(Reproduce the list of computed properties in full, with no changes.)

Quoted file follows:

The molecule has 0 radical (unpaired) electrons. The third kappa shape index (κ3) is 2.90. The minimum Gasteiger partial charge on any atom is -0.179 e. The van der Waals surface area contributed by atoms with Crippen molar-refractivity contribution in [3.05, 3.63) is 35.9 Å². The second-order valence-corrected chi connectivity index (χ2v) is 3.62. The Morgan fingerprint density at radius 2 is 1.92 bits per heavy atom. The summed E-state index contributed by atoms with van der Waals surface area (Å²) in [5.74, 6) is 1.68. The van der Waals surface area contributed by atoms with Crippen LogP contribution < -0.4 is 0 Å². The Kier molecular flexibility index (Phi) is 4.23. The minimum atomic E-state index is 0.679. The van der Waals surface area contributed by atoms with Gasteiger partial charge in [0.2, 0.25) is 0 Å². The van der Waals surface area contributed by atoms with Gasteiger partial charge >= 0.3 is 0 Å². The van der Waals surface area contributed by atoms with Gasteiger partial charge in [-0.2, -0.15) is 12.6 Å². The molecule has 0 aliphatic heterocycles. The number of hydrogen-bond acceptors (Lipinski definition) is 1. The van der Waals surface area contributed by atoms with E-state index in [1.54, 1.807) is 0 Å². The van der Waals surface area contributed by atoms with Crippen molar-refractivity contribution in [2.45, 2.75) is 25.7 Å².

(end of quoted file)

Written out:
The molecule has 0 radical (unpaired) electrons. The third kappa shape index (κ3) is 2.90. The minimum Gasteiger partial charge on any atom is -0.179 e. The van der Waals surface area contributed by atoms with Crippen molar-refractivity contribution in [3.05, 3.63) is 35.9 Å². The second-order valence-corrected chi connectivity index (χ2v) is 3.62. The Morgan fingerprint density at radius 2 is 1.92 bits per heavy atom. The summed E-state index contributed by atoms with van der Waals surface area (Å²) in [5.74, 6) is 1.68. The van der Waals surface area contributed by atoms with Crippen LogP contribution < -0.4 is 0 Å². The Kier molecular flexibility index (Phi) is 4.23. The minimum atomic E-state index is 0.679. The van der Waals surface area contributed by atoms with Gasteiger partial charge in [0.2, 0.25) is 0 Å². The van der Waals surface area contributed by atoms with Gasteiger partial charge >= 0.3 is 0 Å². The van der Waals surface area contributed by atoms with Gasteiger partial charge in [-0.2, -0.15) is 12.6 Å². The molecule has 0 aliphatic heterocycles. The number of hydrogen-bond acceptors (Lipinski definition) is 1. The van der Waals surface area contributed by atoms with E-state index in [1.54, 1.807) is 0 Å². The van der Waals surface area contributed by atoms with Crippen molar-refractivity contribution in [2.45, 2.75) is 25.7 Å².